Tissue Chips in Space: Modeling Human Diseases in Microgravity.

Abstract

PURPOSE: Microphysiological systems (MPS), also known as "organs-on-chips" or "tissue chips," leverage recent advances in cell biology, tissue engineering, and microfabrication to create in vitro models of human organs and tissues. These systems offer promising solutions for modeling human physiology and disease in vitro and have multiple applications in areas where traditional cell culture and animal models fall short. Recently, the National Center for Advancing Translational Sciences (NCATS) at the National Institutes of Health (NIH) and the International Space Station (ISS) U.S. National Laboratory have coordinated efforts to facilitate the launch and use of these MPS platforms onboard the ISS. Here, we provide an introduction to the NIH Tissue Chips in Space initiative and an overview of the coordinated efforts between NIH and the ISS National Laboratory. We also highlight the current progress in addressing the scientific and technical challenges encountered in the development of these ambitious projects. Finally, we describe the potential impact of the Tissue Chips in Space program for the MPS field as well as the wider biomedical and health research communities.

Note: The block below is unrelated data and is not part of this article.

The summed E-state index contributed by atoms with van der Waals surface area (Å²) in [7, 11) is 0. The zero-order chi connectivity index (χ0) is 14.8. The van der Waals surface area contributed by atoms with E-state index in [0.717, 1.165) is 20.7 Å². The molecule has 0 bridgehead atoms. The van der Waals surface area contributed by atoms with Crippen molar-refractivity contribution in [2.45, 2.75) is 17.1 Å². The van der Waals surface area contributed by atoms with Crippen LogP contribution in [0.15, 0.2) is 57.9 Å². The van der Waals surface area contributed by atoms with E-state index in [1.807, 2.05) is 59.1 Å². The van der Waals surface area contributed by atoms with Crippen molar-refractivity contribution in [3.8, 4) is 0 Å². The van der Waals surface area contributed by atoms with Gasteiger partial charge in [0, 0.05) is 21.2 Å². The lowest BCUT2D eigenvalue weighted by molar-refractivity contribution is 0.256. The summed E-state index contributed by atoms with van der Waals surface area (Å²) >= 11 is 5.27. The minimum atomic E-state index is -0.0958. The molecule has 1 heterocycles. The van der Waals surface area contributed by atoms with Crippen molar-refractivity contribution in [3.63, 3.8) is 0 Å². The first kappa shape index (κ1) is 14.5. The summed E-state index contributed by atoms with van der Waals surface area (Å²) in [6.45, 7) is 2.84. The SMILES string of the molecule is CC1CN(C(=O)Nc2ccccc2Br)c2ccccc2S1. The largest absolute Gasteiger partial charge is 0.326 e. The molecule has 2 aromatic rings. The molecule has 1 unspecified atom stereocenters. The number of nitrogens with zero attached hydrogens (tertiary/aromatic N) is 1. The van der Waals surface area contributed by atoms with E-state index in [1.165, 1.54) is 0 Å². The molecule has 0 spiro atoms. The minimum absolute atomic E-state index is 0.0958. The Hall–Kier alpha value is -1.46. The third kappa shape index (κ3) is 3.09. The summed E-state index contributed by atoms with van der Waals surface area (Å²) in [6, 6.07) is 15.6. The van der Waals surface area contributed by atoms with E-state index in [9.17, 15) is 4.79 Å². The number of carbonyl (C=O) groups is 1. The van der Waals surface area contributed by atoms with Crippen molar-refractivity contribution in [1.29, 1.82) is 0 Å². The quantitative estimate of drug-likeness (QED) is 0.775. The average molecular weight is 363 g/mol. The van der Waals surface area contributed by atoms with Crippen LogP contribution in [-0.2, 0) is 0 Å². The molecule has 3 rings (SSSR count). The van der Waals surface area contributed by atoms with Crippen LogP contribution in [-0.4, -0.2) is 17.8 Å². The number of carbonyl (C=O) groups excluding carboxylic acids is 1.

Authors

Low, Lucie; Giulianotti, Marc A;

Keywords

  • Animals
  • Humans
  • Microfluidics
  • Space Flight
  • Tissue Engineering/ methods
  • United States
  • Weightlessness

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